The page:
This was 29 October 1940, and the paper was the Daily Mirror.
Similarly, while the Mail is made famous for a “Hurrah for the Blackshirts” headline in 1934 – which features in the Mail’s Wikipedia entry, the Mirror ran – in the same month – a piece entitled “Give the Blackshirts a helping hand”.
You won’t find it featured in the Wikipedia article about the Mirror, though.
So, am I defending the Mail?
No, just pointing out the weakness of any argument which has to pick up a label from almost a century ago to try and win an argument in 2011.
That no more wins a debate than does pointing out that John Reid or Lord Mandelson used to be Communists before they grew up, or that George Osborne had an interesting ‘dalliance’ at University.
I was going to put in a photo of the whole Mirror page in this article, but I was thwarted by our wonderful new British Newspaper Archive which was all over the media yesterday. The archive, created by the taxpayer-funded British Library from a taxpayer-funded National Archive, turns out to be charging taxpayers to look at the things which already belong to us. In any case, they have not yet reached 1940.
By contrast, the Library of Congress from the Land of the Evil Capitalists applies no significant restrictions to its online newspaper archive.
Back in 2003 the Independent ran an article by Chris Horrie, author of “Tabloid Nation: From the birth of the Mirror to the death of the tabloid newspaper“, which explored the subject of the Daily Mirror’s ‘forgotten’ history.
On Monday, 22 January, 1934 the Mirror ran the headline “Give the Blackshirts a helping hand”. The paper went one further than the Mail, urging readers to join Mosley’s British Union of Fascists, and giving the address to which to send membership applications.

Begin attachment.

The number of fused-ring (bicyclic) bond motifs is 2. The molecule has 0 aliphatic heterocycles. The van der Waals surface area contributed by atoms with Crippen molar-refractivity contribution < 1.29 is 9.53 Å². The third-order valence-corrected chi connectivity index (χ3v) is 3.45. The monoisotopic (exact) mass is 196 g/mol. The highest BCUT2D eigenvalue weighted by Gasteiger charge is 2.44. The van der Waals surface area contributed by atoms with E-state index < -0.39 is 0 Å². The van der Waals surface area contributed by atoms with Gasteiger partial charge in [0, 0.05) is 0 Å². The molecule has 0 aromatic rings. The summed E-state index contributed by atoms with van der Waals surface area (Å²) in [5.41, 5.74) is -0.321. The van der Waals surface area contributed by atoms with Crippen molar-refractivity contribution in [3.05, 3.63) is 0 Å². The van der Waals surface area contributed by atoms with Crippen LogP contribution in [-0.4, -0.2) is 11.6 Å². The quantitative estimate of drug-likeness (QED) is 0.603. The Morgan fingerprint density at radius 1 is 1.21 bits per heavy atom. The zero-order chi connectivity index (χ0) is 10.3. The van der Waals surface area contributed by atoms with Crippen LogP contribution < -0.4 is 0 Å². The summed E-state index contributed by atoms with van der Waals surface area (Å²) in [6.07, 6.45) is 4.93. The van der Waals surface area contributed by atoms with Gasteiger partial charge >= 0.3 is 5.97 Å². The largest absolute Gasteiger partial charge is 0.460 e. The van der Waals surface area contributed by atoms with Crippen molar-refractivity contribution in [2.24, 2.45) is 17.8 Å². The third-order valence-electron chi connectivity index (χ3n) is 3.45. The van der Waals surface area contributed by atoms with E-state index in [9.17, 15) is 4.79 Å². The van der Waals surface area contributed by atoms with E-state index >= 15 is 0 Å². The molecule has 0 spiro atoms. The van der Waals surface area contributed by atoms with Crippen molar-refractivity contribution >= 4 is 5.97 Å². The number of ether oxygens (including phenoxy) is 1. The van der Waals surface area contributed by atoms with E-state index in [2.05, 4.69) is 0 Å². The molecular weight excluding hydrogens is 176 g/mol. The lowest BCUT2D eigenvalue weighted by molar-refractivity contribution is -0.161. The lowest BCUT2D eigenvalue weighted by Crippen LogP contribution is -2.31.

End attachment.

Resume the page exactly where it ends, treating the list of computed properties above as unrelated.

“As a purely British organisation, the Blackshirts will respect those principles of tolerance which are traditional in British politics,” the Mirror told readers, complaining that “timid alarmists” had “been whimpering that the rapid growth in numbers of the British Blackshirts is preparing the way for a system of rulership by means of steel whips and concentration camps”.
This was nonsense, the Mirror said, the result of ignorance of the reality of “Blackshirt government” in Hitler’s Germany: “The notion that a permanent reign of terror exists there has been evolved entirely from their own morbid imaginations, fed by sensational propaganda from opponents of the party now in power.”
The paper added that anyone who had visited Germany or Mussolini’s Italy “would find that the mood of the vast majority of their inhabitants was not cowed submission but confident enthusiasm.”
The Mirror’s Sunday sister paper, then known as The Pictorial, followed up with a Hello!-style picture essay showing uniformed blackshirt paramilitaries playing table tennis and enjoying a sing-song around the piano while off duty inside the Black House, Mosley’s barracks-cum-dungeon on London’s King’s Road.
The Mirror and the Pictorial also planned a photographic beauty contest aimed at finding Britain’s prettiest woman fascist – though Mosley personally objected to this, saying the paper was trivialising his movement.
This article has vanished from the Independent website, but not the Google cache – so I have uploaded a copy here.
(*) I recommend Matthew Sweet’s the book in small chunks; it’s an extended gossip about goings-on at high end hotels in the war years. A good one for the lavatory, like Private Eye, that is a bit much in chunks bigger than about 10 minutes.